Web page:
St Paul’s Church in Paget Street was a Turner building. The earliest Anglican church in Grangetown was the “Iron Room”, a temporary structure provided by Lady Windsor-Clive in 1879. It was erected with the minimum of cost, as the Baroness intended to provide a permanent building as soon as possible. Unfortunately, her sudden death led to a delay of ten years before St Paul’s was consecrated.            Grangetown was sited on a saltmarsh and was always liable to be flooded from the sea. On 17 October 1883 everyone’s worst fears were realised, when a high tide burst through the dyke at Kent Street and flooded the streets to a depth of five feet. There was no loss of life but people hastily took refuge upstairs or, if they were trapped out of doors, awaited boats to rescue them. 

Despite the intensity of building in Grangetown, space was found for recreation grounds. Grange Gardens, created from land donated by Lord Bute and Lord Windsor, is an attractive park and there is also a playing field at Sevenoaks Park in Sloper Road. The most famous recreational area in Grangetown is The Marl, built on the former marl pits. Close to the River Taff, it sports a bowling green and tennis courts but local people remember it for the prowess of its football and baseball teams, especially Grange Albion. Baseball has long been a popular sport in Cardiff and for years no team could match the Albion. One of their greatest triumphs came in World War Two, when the crew of an American warship challenged them to a game and were well beaten.

The Marl attracted the displeasure of the Temperance Movement in the 1880s, following the passing of the Welsh Sunday Closing Act. In an attempt to frustrate the act, up to 2,000 thirsty working men met at the “Hotel de Marl” on Sunday morning. The drinks were free but customers were persuaded to make voluntary donations by two burly dockers. The churches, especially the Salvation Army, mounted a fierce campaign which eventually led to the termination of this ingenious experiment.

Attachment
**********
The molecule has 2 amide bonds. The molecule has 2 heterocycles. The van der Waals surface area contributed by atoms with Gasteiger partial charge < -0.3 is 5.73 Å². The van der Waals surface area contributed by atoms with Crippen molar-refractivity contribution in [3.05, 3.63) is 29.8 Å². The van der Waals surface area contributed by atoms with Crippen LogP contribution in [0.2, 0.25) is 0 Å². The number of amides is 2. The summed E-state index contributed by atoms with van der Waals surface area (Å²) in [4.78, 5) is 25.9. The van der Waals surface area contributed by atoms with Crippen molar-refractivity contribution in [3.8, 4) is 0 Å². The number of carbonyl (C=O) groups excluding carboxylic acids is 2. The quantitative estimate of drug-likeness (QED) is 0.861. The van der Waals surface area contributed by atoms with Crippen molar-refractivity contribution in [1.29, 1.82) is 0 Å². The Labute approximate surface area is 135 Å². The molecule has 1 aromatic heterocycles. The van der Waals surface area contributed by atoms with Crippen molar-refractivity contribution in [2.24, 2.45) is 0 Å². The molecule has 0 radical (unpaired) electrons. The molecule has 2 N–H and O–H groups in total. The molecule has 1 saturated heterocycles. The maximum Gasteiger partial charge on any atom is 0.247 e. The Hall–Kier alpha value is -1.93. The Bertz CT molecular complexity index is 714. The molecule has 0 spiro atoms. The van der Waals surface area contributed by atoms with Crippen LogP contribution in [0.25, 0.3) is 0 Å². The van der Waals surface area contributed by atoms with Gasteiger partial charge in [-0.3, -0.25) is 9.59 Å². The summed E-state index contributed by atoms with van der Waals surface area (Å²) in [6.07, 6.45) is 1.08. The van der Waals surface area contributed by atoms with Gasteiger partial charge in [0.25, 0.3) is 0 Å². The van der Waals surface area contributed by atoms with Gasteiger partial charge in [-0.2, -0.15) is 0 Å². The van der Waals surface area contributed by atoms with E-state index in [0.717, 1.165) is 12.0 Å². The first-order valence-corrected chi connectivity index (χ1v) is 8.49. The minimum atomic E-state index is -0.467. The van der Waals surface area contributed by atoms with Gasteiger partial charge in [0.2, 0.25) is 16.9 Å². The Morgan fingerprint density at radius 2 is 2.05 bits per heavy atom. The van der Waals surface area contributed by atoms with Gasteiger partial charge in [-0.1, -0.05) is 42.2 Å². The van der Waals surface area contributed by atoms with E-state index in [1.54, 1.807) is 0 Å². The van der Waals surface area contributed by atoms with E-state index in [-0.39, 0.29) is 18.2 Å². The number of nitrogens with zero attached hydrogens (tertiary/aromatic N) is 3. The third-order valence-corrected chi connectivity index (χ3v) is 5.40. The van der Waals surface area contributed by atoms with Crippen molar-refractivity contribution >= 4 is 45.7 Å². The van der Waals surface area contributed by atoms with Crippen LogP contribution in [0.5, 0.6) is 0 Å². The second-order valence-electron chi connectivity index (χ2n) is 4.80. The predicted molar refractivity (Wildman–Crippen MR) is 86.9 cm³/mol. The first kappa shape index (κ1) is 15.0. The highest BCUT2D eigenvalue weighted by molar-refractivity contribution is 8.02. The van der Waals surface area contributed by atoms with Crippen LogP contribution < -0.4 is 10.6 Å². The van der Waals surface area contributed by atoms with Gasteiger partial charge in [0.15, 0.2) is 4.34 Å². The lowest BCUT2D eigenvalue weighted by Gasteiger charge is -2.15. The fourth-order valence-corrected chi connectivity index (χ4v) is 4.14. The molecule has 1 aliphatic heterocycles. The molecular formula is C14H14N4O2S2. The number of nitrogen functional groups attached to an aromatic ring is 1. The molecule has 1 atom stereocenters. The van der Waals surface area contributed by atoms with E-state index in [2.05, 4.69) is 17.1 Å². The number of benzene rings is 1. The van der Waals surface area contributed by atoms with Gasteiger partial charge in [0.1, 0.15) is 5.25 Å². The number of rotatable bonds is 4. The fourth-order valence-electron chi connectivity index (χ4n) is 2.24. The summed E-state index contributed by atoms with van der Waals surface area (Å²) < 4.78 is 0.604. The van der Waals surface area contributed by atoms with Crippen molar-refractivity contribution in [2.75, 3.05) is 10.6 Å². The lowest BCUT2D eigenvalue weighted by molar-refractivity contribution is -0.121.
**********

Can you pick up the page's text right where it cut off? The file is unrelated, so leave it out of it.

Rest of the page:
Grangetown suffered severely in the Blitz. Holmesdale Street, Ferry Road and the Saltmead district all had their casualties but the worst single incident occurred on 2 January 1941. The cellar of Hollyman’s Bakery, at the junction of Stockland Street and Corporation Road, had been converted into an air raid shelter and, when the siren wailed, 32 people trooped into the shelter. Soon afterwards the bakery was struck by a high explosive bomb and all 32 were killed, including the Hollyman family.

In many respects Grangetown does not appear to have changed a great deal in the last hundred years. Few people now work in the docks and Penarth Road has gradually been filled with garages, warehouses and light industry. The principal changes in recent times have taken place around Ferry Road and Windsor Quay. Only 30 years ago Ferry Road was home to scrap metal merchants, motor vehicle dismantlers, a sausage skin manufacturer and a licensed horse slaughterer. Since then Windsor Quay has been re-developed with attractive homes and a prosperous retail park. The area around Ferry Road is being landscaped and the prestige of the suburb will rise further if the much heralded sports village is finally built.

 

Further Reading:

 

Jones B. Grangetown (Chalford Publishing Company 1996)

Clarke I. Grangetown, The Second Selection (Chalford Publishimg Company1999)